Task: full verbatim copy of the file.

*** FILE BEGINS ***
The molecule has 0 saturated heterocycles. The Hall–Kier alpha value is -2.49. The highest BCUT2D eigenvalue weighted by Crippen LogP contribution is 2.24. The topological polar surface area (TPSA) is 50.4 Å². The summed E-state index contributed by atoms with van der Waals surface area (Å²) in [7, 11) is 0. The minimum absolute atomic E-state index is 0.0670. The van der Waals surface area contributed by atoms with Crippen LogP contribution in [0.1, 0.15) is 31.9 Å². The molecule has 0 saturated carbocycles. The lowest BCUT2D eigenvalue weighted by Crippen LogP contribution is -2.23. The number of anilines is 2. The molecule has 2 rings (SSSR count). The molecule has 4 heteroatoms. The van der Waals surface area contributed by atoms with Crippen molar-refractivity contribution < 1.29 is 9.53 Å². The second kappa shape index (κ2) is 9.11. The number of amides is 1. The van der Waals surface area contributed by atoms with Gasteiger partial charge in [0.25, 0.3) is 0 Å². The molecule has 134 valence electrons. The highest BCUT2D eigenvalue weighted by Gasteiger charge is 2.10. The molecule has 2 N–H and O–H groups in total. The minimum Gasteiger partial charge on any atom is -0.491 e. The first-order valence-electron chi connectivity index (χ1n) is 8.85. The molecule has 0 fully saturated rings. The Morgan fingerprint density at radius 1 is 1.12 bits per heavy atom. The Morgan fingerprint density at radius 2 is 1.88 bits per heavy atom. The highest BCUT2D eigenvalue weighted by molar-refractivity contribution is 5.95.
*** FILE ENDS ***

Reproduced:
The molecule has 0 saturated heterocycles. The Hall–Kier alpha value is -2.49. The highest BCUT2D eigenvalue weighted by Crippen LogP contribution is 2.24. The topological polar surface area (TPSA) is 50.4 Å². The summed E-state index contributed by atoms with van der Waals surface area (Å²) in [7, 11) is 0. The minimum absolute atomic E-state index is 0.0670. The van der Waals surface area contributed by atoms with Crippen LogP contribution in [0.1, 0.15) is 31.9 Å². The molecule has 0 saturated carbocycles. The lowest BCUT2D eigenvalue weighted by Crippen LogP contribution is -2.23. The number of anilines is 2. The molecule has 2 rings (SSSR count). The molecule has 4 heteroatoms. The van der Waals surface area contributed by atoms with Crippen molar-refractivity contribution < 1.29 is 9.53 Å². The second kappa shape index (κ2) is 9.11. The number of amides is 1. The van der Waals surface area contributed by atoms with Gasteiger partial charge in [0.25, 0.3) is 0 Å². The molecule has 134 valence electrons. The highest BCUT2D eigenvalue weighted by Gasteiger charge is 2.10. The molecule has 2 N–H and O–H groups in total. The minimum Gasteiger partial charge on any atom is -0.491 e. The first-order valence-electron chi connectivity index (χ1n) is 8.85. The molecule has 0 fully saturated rings. The Morgan fingerprint density at radius 1 is 1.12 bits per heavy atom. The Morgan fingerprint density at radius 2 is 1.88 bits per heavy atom. The highest BCUT2D eigenvalue weighted by molar-refractivity contribution is 5.95.